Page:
It is not often that a scholar is able to revive a major historical event from the depths of obscurity, but that is what Scott D. Seligman has managed to do with his account of a consumer uprising led by Jewish women in response to the rising costs of kosher meat. In The Great Kosher Meat War of 1902, Seligman walks readers through this case study in consumer activism set against the backdrop of the Roosevelt administration’s prosecution of the Big Six Beef Trust, a Chicago-based syndicate of meat-packers who conspired to monopolize the market and gouge consumers.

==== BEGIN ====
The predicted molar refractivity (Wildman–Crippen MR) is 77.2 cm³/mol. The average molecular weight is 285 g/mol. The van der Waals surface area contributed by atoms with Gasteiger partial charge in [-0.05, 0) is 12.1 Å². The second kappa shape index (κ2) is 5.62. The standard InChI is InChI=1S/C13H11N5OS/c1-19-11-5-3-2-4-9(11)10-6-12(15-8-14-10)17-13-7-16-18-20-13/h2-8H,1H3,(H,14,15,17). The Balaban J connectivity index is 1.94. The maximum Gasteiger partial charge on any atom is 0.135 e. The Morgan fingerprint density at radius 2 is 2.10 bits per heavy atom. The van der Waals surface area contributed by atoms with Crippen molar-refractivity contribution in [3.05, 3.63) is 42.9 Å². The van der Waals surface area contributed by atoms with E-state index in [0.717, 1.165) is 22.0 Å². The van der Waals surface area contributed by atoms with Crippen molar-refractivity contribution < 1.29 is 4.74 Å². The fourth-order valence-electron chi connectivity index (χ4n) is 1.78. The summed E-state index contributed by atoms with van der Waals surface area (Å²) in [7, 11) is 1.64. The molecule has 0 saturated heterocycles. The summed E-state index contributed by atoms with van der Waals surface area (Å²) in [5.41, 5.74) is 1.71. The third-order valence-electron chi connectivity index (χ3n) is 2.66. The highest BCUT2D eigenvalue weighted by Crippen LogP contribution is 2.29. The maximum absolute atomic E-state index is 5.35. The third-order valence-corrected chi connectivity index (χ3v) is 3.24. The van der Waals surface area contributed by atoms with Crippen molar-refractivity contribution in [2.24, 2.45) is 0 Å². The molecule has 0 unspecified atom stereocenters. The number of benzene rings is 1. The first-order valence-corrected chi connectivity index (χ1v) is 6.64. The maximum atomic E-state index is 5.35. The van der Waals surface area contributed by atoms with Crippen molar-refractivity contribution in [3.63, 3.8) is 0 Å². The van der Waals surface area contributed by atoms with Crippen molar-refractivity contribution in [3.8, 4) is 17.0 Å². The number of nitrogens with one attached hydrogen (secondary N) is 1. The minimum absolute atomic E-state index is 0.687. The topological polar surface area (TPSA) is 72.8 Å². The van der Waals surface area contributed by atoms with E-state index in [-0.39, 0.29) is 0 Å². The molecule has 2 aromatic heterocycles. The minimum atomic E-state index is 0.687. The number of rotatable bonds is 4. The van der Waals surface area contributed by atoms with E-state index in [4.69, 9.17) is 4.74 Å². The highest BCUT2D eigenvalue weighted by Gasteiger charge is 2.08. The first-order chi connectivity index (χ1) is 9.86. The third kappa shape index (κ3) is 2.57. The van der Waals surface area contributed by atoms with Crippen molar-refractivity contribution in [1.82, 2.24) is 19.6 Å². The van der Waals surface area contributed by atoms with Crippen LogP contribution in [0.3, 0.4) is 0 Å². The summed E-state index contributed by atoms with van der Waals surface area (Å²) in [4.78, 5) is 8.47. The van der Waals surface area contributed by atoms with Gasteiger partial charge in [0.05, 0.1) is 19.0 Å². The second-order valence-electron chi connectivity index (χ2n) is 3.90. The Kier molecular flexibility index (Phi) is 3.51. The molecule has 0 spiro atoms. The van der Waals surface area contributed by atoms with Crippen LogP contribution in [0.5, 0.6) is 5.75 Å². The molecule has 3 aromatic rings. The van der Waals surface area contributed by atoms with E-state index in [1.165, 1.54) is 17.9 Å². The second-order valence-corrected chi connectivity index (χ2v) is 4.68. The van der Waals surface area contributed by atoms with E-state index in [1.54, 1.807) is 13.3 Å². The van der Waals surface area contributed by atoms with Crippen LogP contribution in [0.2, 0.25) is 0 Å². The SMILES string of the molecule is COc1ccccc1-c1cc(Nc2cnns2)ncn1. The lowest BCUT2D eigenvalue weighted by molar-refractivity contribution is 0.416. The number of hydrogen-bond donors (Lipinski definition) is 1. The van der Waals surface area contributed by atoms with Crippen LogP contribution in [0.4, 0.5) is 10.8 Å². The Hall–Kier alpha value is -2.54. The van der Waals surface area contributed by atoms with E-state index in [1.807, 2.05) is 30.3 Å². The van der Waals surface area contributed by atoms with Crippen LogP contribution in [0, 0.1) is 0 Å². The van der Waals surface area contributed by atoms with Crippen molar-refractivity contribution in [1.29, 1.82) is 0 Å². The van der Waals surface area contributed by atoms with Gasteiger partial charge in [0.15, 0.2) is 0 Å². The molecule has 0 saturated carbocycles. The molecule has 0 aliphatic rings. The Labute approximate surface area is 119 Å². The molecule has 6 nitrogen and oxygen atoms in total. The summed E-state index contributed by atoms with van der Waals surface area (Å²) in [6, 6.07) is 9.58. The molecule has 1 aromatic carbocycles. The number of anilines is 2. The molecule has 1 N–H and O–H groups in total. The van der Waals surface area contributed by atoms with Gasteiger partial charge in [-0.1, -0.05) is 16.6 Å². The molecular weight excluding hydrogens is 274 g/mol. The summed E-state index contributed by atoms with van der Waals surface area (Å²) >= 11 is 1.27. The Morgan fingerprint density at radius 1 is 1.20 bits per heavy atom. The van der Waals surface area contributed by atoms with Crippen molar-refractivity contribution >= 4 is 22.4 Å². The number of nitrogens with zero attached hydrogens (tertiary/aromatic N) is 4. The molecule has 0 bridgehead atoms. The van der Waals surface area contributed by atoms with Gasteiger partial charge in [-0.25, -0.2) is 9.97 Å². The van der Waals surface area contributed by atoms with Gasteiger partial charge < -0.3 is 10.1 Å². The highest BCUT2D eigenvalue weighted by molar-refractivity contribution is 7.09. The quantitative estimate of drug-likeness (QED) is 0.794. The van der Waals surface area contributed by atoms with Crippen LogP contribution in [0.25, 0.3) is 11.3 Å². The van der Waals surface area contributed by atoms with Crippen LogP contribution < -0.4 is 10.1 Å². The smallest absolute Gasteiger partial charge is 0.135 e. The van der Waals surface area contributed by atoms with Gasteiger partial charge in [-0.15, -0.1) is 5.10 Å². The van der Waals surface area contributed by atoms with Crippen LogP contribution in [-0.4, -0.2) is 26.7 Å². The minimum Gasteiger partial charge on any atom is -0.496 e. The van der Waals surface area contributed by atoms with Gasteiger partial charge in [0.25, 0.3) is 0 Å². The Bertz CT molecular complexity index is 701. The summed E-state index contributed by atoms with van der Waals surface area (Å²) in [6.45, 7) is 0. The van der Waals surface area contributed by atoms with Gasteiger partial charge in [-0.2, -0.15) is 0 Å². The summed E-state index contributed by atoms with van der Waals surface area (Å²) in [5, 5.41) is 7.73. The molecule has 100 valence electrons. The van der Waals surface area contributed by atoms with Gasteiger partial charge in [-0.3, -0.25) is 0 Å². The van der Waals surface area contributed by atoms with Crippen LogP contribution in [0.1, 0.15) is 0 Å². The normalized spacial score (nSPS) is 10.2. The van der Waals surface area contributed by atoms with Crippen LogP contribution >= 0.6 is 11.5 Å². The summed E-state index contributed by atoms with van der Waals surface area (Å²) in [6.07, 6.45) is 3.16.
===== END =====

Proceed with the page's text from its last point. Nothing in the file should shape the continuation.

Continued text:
At the book’s onset, Seligman poses a number of questions he intends to answer:

The book’s strength is in unearthing the historical details, mostly by way of newspapers and other archival documents, to bring to light this successful and unusual protest, which otherwise would not be known. Readers come to understand...

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